Shocking? Or Political Business as Usual?

LAFAYETTE, La. (CN) – Three-term Senator John Breaux and 12-term congressman-turned-pharmaceutical lobbyist Billy Tauzin are among the directors in a shareholder derivative lawsuit seeking damages from a hospital chain that was fined $65 million for Medicare fraud.
     Lead plaintiff Lee Ann Plummer claims the LHC Group defrauded Medicare, got caught and paid Uncle Sam a $65 million settlement, then went right on defrauding Medicare.
     Breaux and Tauzin are among the 12 director and executive defendants in the federal lawsuit.
     LHC, based in Lafayette, is one of the largest home health providers in the nation.
     Plummer claims that LHC, with knowledge and approval of each individual defendant, illegally overbooked patients for unneeded therapy to squeeze more money from Medicare.
     “Despite this claim of providing individualized treatments based on patient needs,
     a recent investigation by the United States Senate Finance Committee … revealed that the Company, with the knowledge and approval of the Individual Defendants (defined herein), was improperly and illegally providing patient therapy sessions regardless of medical necessity in order to maximize reimbursement from Medicare,” the lawsuit says. (Parentheses in complaint.)
     Plummer claims that “just days” after LHC agreed to the $65 million settlement for bilking Medicare from 2006 to 2008, the Senate Finance Committee issued a report “disclosing that the improper and illegal manipulation of the number of therapy visits provided to patients had continued even after the period covered by the settlement.”
     And, Plummer claims for the class, since at least 2008, the individual defendants have knowingly caused LHC to disseminate false and misleading statements to stockholders and the investing public.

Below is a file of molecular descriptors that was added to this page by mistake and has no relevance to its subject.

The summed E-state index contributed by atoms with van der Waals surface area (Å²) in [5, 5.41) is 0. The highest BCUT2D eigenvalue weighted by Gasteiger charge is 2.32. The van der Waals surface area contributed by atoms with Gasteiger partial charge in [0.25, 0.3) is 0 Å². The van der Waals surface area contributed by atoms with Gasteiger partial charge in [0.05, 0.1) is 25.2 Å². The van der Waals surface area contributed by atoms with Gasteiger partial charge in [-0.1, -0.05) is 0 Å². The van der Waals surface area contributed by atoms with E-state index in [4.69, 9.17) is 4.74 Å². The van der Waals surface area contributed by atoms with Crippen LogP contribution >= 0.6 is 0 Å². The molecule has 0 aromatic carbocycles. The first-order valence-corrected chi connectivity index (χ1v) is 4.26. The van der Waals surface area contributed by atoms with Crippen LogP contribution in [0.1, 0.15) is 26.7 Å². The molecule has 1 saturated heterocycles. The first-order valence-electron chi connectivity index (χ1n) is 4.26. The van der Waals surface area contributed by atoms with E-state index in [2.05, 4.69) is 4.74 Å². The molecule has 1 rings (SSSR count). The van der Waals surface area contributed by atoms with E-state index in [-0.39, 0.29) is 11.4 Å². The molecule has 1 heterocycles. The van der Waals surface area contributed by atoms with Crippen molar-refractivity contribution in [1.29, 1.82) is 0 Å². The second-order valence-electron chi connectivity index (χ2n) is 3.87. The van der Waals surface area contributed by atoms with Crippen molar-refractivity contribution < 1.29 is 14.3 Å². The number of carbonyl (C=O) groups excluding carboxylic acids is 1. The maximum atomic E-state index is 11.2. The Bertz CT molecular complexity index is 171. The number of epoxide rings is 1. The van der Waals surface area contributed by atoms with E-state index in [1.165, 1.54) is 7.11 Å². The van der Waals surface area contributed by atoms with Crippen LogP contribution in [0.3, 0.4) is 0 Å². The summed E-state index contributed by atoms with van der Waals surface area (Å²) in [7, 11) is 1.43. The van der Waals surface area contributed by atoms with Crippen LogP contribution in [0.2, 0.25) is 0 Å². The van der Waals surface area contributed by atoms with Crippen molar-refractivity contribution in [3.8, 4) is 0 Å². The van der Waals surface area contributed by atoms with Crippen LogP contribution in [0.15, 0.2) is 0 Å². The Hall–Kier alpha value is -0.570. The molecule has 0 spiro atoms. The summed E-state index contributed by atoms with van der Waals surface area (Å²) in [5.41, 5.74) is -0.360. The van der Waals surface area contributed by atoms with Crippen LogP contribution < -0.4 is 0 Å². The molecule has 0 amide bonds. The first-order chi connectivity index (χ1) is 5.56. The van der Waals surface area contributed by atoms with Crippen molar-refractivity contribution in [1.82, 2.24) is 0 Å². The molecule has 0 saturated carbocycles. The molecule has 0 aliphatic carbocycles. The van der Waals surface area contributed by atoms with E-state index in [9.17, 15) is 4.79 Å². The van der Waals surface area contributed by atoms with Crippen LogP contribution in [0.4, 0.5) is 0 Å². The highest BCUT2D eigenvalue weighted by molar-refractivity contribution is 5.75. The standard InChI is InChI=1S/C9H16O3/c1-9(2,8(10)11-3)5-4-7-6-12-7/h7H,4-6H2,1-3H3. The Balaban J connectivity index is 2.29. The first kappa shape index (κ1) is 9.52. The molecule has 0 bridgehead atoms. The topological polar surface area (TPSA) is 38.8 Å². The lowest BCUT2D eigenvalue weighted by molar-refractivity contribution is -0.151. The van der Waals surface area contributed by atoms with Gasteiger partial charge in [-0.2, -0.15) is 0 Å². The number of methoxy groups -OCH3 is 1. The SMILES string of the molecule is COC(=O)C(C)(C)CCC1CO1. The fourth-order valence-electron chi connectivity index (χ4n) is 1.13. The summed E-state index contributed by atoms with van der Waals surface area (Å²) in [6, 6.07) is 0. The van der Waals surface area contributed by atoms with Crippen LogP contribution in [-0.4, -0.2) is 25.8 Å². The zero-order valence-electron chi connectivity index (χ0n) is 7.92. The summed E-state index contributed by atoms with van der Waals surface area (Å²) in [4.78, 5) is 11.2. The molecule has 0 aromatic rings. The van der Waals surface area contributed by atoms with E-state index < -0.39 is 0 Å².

“Specifically, the Individual Defendant boasted of LHC Group’s ‘strong’ and ‘outstanding’ revenues and profits, all the while knowing that these numbers were based on the company’s improper and illegal manipulation of the Medicare reimbursement system,” the complaint states.
     Plummer claims the defendants knowingly filed inaccurate and inconsistent financial statements and other documents with the SEC.
     “Furthermore, despite their actual knowledge of the Company’s illegal conduct in connection with the improper Medicare reimbursement practices, the Individual Defendants made no effort to correct the problems or prevent their recurrence; thus, they abdicated their fiduciary duty of good faith and loyalty,” the complaint states.
     Defendant Keith Myers, co-founder and former CEO, and defendant director John Indest sold a total of 195,000 shares of company stock for gross proceeds of more than $6.8 million “based on their knowledge of material nonpublic information concerning the Company’s manipulation of therapy visits,” the lawsuit states.
     Tauzin was elected to Congress as a conservative Democrat in 1980 and switched to Republican in 1995. In 2003, two months before resigning as chairman of the committee that oversees the drug industry, he had a substantial role in shepherding through Congress the Medicare Prescription Drug Bill, which prohibits the federal government from bargaining with drug companies for reduced prices on bulk purchases for prescription drugs. He was criticized, a bit, at the time for pushing a bill essentially written by pharmaceutical companies.
     Tauzin left Congress to take a job for the Pharmaceutical Research and Manufacturers of America, a powerful trade group of pharmaceutical companies. He retired from the association in June 2010 after earning $11.6 million for the year, making him the highest-paid health law lobbyist.
     Tauzin has been “Lead Director” of LHC since 2005, and sits on its compensation, nominating and corporate governance committees, according to the complaint.
     Breaux, a Democrat who served three terms in the U.S. Senate after seven terms as a congressman, has been a member of the LHC board since 2007.
     The class seeks damages for breach of fiduciary duty from all defendants, and for inside trading and unjust enrichment from Myers and Indest.
     They are represented by Eric J. O’Bell of Metairie.

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